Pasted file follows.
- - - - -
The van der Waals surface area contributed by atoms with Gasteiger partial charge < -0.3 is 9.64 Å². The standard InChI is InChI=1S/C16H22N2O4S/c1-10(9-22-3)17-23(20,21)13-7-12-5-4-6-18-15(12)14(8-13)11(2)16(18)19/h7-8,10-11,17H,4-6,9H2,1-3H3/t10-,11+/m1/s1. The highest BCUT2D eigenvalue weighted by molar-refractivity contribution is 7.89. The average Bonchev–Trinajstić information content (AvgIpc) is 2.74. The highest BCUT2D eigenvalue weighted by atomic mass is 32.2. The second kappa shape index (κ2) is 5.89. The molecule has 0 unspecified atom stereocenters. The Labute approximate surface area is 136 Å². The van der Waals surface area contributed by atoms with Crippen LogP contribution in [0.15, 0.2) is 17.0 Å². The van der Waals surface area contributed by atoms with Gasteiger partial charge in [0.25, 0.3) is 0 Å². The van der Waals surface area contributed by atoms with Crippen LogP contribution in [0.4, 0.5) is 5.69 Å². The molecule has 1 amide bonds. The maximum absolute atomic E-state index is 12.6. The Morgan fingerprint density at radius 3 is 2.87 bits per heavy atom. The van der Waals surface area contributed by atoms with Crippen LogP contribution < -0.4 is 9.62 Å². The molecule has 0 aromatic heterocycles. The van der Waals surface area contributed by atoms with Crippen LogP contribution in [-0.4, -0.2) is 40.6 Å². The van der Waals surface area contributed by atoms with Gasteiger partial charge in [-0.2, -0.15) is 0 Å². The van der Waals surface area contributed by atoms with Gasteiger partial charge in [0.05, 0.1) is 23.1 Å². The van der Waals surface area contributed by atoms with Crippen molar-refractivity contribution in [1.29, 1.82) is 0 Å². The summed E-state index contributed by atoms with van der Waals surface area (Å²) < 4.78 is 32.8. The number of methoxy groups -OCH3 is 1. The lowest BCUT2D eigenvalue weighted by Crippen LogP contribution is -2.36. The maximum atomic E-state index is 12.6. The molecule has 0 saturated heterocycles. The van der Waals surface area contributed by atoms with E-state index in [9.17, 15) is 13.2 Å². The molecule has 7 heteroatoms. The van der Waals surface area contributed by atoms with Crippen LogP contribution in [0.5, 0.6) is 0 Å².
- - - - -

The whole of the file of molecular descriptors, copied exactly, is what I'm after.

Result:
The van der Waals surface area contributed by atoms with Gasteiger partial charge < -0.3 is 9.64 Å². The standard InChI is InChI=1S/C16H22N2O4S/c1-10(9-22-3)17-23(20,21)13-7-12-5-4-6-18-15(12)14(8-13)11(2)16(18)19/h7-8,10-11,17H,4-6,9H2,1-3H3/t10-,11+/m1/s1. The highest BCUT2D eigenvalue weighted by molar-refractivity contribution is 7.89. The average Bonchev–Trinajstić information content (AvgIpc) is 2.74. The highest BCUT2D eigenvalue weighted by atomic mass is 32.2. The second kappa shape index (κ2) is 5.89. The molecule has 0 unspecified atom stereocenters. The Labute approximate surface area is 136 Å². The van der Waals surface area contributed by atoms with Crippen LogP contribution in [0.15, 0.2) is 17.0 Å². The van der Waals surface area contributed by atoms with Gasteiger partial charge in [0.25, 0.3) is 0 Å². The van der Waals surface area contributed by atoms with Crippen LogP contribution in [0.4, 0.5) is 5.69 Å². The molecule has 1 amide bonds. The maximum absolute atomic E-state index is 12.6. The Morgan fingerprint density at radius 3 is 2.87 bits per heavy atom. The van der Waals surface area contributed by atoms with Crippen LogP contribution < -0.4 is 9.62 Å². The molecule has 0 aromatic heterocycles. The van der Waals surface area contributed by atoms with Crippen LogP contribution in [-0.4, -0.2) is 40.6 Å². The van der Waals surface area contributed by atoms with Gasteiger partial charge in [-0.2, -0.15) is 0 Å². The van der Waals surface area contributed by atoms with Gasteiger partial charge in [0.05, 0.1) is 23.1 Å². The van der Waals surface area contributed by atoms with Crippen molar-refractivity contribution in [1.29, 1.82) is 0 Å². The summed E-state index contributed by atoms with van der Waals surface area (Å²) < 4.78 is 32.8. The number of methoxy groups -OCH3 is 1. The lowest BCUT2D eigenvalue weighted by Crippen LogP contribution is -2.36. The maximum atomic E-state index is 12.6. The molecule has 0 saturated heterocycles. The van der Waals surface area contributed by atoms with E-state index in [9.17, 15) is 13.2 Å². The molecule has 7 heteroatoms. The van der Waals surface area contributed by atoms with Crippen LogP contribution in [0.5, 0.6) is 0 Å².